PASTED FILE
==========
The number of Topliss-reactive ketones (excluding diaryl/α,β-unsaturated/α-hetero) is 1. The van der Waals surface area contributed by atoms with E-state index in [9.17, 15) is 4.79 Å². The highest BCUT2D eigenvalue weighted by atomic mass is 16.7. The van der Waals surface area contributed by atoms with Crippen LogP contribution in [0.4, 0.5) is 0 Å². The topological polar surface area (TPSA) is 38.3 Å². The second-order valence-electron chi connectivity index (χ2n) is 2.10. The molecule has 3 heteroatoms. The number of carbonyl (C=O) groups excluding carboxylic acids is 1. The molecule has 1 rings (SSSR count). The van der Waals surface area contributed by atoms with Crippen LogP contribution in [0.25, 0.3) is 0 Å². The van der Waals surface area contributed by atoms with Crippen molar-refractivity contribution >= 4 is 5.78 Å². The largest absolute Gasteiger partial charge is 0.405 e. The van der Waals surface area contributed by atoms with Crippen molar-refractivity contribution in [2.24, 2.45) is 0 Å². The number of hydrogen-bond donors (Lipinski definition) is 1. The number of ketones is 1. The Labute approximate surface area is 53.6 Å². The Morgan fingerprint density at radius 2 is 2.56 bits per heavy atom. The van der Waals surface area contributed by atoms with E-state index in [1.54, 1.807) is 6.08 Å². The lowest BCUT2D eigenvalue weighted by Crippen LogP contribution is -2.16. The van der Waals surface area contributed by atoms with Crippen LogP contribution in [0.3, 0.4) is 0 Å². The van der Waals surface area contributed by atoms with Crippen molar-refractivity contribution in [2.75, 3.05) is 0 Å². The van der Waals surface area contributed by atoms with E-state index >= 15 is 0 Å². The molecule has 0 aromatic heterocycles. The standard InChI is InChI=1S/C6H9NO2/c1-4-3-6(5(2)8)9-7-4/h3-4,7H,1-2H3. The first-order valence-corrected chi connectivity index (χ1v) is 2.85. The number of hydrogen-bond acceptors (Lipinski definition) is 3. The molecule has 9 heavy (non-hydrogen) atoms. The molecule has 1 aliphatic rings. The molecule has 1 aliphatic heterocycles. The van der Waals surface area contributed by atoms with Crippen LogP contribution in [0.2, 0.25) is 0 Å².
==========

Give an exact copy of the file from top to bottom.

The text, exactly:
The number of Topliss-reactive ketones (excluding diaryl/α,β-unsaturated/α-hetero) is 1. The van der Waals surface area contributed by atoms with E-state index in [9.17, 15) is 4.79 Å². The highest BCUT2D eigenvalue weighted by atomic mass is 16.7. The van der Waals surface area contributed by atoms with Crippen LogP contribution in [0.4, 0.5) is 0 Å². The topological polar surface area (TPSA) is 38.3 Å². The second-order valence-electron chi connectivity index (χ2n) is 2.10. The molecule has 3 heteroatoms. The number of carbonyl (C=O) groups excluding carboxylic acids is 1. The molecule has 1 rings (SSSR count). The van der Waals surface area contributed by atoms with Crippen LogP contribution in [0.25, 0.3) is 0 Å². The van der Waals surface area contributed by atoms with Crippen molar-refractivity contribution >= 4 is 5.78 Å². The largest absolute Gasteiger partial charge is 0.405 e. The van der Waals surface area contributed by atoms with Crippen molar-refractivity contribution in [2.24, 2.45) is 0 Å². The number of hydrogen-bond donors (Lipinski definition) is 1. The number of ketones is 1. The Labute approximate surface area is 53.6 Å². The Morgan fingerprint density at radius 2 is 2.56 bits per heavy atom. The van der Waals surface area contributed by atoms with E-state index in [1.54, 1.807) is 6.08 Å². The lowest BCUT2D eigenvalue weighted by Crippen LogP contribution is -2.16. The van der Waals surface area contributed by atoms with Crippen LogP contribution in [0.3, 0.4) is 0 Å². The van der Waals surface area contributed by atoms with Crippen molar-refractivity contribution in [2.75, 3.05) is 0 Å². The van der Waals surface area contributed by atoms with E-state index >= 15 is 0 Å². The molecule has 0 aromatic heterocycles. The standard InChI is InChI=1S/C6H9NO2/c1-4-3-6(5(2)8)9-7-4/h3-4,7H,1-2H3. The first-order valence-corrected chi connectivity index (χ1v) is 2.85. The number of hydrogen-bond acceptors (Lipinski definition) is 3. The molecule has 9 heavy (non-hydrogen) atoms. The molecule has 1 aliphatic rings. The molecule has 1 aliphatic heterocycles. The van der Waals surface area contributed by atoms with Crippen LogP contribution in [0.2, 0.25) is 0 Å².